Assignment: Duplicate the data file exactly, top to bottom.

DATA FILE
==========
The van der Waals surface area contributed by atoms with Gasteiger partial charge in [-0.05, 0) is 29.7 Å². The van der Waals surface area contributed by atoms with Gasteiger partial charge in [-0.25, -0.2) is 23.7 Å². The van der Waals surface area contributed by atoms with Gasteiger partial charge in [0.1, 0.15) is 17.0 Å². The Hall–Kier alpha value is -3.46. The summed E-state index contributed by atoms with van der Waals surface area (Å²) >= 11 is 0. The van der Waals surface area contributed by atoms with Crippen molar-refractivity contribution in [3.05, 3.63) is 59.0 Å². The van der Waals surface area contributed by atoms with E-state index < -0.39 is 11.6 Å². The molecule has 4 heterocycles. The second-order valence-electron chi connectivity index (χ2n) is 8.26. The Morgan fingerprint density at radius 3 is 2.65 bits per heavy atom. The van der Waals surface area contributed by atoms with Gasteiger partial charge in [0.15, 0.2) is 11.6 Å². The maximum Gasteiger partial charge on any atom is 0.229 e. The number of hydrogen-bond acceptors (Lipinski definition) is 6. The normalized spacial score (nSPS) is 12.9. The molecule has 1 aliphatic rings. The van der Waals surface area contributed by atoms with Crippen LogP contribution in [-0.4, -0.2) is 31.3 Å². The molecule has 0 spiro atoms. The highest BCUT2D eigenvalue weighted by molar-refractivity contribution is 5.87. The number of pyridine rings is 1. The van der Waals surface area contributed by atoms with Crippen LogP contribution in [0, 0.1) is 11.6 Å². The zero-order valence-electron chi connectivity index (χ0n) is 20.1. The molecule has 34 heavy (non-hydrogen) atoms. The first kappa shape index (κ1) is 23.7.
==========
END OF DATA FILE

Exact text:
The van der Waals surface area contributed by atoms with Gasteiger partial charge in [-0.05, 0) is 29.7 Å². The van der Waals surface area contributed by atoms with Gasteiger partial charge in [-0.25, -0.2) is 23.7 Å². The van der Waals surface area contributed by atoms with Gasteiger partial charge in [0.1, 0.15) is 17.0 Å². The Hall–Kier alpha value is -3.46. The summed E-state index contributed by atoms with van der Waals surface area (Å²) >= 11 is 0. The van der Waals surface area contributed by atoms with Crippen molar-refractivity contribution in [3.05, 3.63) is 59.0 Å². The van der Waals surface area contributed by atoms with E-state index < -0.39 is 11.6 Å². The molecule has 4 heterocycles. The second-order valence-electron chi connectivity index (χ2n) is 8.26. The Morgan fingerprint density at radius 3 is 2.65 bits per heavy atom. The van der Waals surface area contributed by atoms with Gasteiger partial charge in [0.15, 0.2) is 11.6 Å². The maximum Gasteiger partial charge on any atom is 0.229 e. The number of hydrogen-bond acceptors (Lipinski definition) is 6. The normalized spacial score (nSPS) is 12.9. The molecule has 1 aliphatic rings. The van der Waals surface area contributed by atoms with Crippen LogP contribution in [-0.4, -0.2) is 31.3 Å². The molecule has 0 spiro atoms. The highest BCUT2D eigenvalue weighted by molar-refractivity contribution is 5.87. The number of pyridine rings is 1. The van der Waals surface area contributed by atoms with Crippen LogP contribution in [0, 0.1) is 11.6 Å². The zero-order valence-electron chi connectivity index (χ0n) is 20.1. The molecule has 34 heavy (non-hydrogen) atoms. The first kappa shape index (κ1) is 23.7.